I walk up to Alvaro Lillo and say to him and everyone at the table, “So hi, you guys are Watain, huh?”
Alvaro squints up at me and says nothing.
“Ehmm, that’s cool. See ya out there.” Then I back away, awkwardly smacking my forehead.
Fortunately, this scene does NOT play out in real life. We walk on past the band and survey the show space. Wow, well, this is pretty much not what I expected. The ceilings are low and the stage is tiny. For those of you familiar with Baltimore venues, I’d say the stage is about the size of the Ottobar’s but the rail funnels in toward the front instead of running straight across. The room itself is large, similar to the main room at the old Sonar but with a huge sound booth situated near the middle of the room. It’s tall enough to block your view if you get stuck behind it. I’m told the room can hold 1,000 people. By the end of the night, the room never gets more than half full.
We grab a burger and some waters. I buy the show specific shirt in white. Derek buys one too and puts it on. He gives his other shirt to Mandi. He’s going to need it later. People are milling about. It feels like an awkward middle school dance, only with a lot more leather and spikes.
At this point I meet several people I have only been able to chat with via email or on Facebook. It’s wonderful to put real faces and expressions and voices to images that you only have in your mind. I talk to “USBM” Zimmerman of T.O.M.B. I have wanted to see this Baltimore/Philly black noise project for nearly two years but kept missing them. I chat with Justin of Maine’s black metal wonder ZUD. He serves as a roadie for Watain. I have completed an interview with Justin about ZUD for this blog; you’ll see it soon. I meet Sick Rick, a feast for the eyes and ears with his decorative clothing, vampire teeth and gentlemanly drawl. I meet his lovely lady Lariyah who is sister to my friend Victoria and who, along with Rick and Vicky, are among the many devoted Watain disciples in attendance. And before the night is over I meet Will, a native New Yorker from Queens who loves both Watain and Frank Sinatra.
At about 8:00 p.m. Kosmodemonic takes the stage. Their music is hard to pin down. It’s more rock than the blackened doom metal they self describe as. It has a psychedelic vibe at times. I am not sure what I was expecting from them. Visually, there is nothing remarkable. I enjoyed their set but am not astonished. I’d see them again and will give them another listen to see if there is anything I want to latch onto. I just don’t feel like I am sufficiently familiar with their music to properly evaluate this performance under these circumstances.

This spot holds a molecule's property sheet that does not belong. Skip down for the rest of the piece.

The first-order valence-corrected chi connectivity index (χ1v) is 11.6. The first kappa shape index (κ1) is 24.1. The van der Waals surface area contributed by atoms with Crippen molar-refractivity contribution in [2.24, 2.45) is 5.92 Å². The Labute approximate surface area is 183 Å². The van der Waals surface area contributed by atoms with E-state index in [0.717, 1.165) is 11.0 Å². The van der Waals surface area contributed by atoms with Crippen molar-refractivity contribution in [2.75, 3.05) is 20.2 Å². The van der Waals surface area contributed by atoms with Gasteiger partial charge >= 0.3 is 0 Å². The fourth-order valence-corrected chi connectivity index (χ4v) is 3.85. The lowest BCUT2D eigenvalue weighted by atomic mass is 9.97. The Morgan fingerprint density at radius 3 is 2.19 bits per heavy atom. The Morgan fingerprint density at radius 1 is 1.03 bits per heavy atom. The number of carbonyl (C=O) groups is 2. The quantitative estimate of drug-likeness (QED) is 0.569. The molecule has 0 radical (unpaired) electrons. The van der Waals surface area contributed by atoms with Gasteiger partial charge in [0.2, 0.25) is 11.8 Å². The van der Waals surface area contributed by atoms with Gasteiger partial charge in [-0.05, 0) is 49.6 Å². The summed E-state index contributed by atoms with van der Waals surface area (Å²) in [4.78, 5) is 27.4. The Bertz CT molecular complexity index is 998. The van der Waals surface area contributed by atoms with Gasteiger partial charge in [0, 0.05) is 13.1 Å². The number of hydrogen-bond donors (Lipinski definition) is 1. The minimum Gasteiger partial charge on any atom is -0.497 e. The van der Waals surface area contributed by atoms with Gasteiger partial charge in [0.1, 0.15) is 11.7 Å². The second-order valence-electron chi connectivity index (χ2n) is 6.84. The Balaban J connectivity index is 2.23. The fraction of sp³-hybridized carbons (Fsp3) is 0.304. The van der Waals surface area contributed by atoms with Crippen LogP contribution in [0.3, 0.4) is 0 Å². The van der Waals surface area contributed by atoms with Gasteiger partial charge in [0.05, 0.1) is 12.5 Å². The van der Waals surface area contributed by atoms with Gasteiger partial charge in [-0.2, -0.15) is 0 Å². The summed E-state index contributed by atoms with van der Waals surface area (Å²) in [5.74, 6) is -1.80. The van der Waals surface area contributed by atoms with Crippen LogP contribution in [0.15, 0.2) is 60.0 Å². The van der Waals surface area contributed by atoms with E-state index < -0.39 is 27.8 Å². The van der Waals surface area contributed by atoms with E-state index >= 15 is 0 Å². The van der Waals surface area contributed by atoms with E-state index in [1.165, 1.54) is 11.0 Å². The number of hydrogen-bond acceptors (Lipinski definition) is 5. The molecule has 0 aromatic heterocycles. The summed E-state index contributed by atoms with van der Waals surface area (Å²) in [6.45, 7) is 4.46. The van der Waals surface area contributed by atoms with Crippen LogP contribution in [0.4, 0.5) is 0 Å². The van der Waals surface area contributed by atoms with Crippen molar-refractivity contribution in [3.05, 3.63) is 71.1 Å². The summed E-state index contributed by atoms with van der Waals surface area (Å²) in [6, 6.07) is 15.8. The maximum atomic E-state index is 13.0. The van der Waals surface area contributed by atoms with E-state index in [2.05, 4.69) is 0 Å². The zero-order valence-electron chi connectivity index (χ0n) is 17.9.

At around 9:00 p.m., T.O.M.B begin their 23-minute set of black noise. T.O.M.B stands for Total Occultic Mechanical Blasphemy, and that is an accurate description of what they deliver. One member of T.O.M.B. sits hooded with his back to the audience playing some kind of synthesizer. Their primary “vocalist” obscures his face with a netted mask but wears no shirt. The guitarist, a lithe woman in typical black metal garb complete with bullet belt, sports a scarf of heavy rotting bones. And their other sound manipulator/keyboardist/vocalist dresses in street clothes. He is the one I referred to as “USBM” Zimmerman, earlier. The vocals in T.O.M.B. are at times as dry as a desert wind, as deep and moist as a lowing cow and as menacing as a dictator. The overall musical vibe portrays hopeless, creepy, industrial decay. I thoroughly enjoy their meditative set, which includes eerie screams of a bowed guitar (Jimmy Page style!), maniacal keyboards and the audible destruction of bones. Cutting is involved. Blood flows fresh. The only distraction to their very obscure set is the idle chitchat of the audience. I want to stuff bloody socks in their mouths to shut them up. At the completion of their performance, the audience does not immediately clap. Maybe they just aren’t sure if the set is done. Maybe it went over people’s heads. Whatever. Fuck ‘em. I feel T.O.M.B.’s performance is a much better preparation for the Watain “ritual” than what Kosmodemonic brought.
The audience becomes impatient for Watain to begin. At this point, I see several Watain disciples (members of the official Watain fan club) with water bottles filled with a dark liquid. I am told it is fermented blood. I smell it. Hmmm, smells just like period blood. Now, I know what we were in for… but when?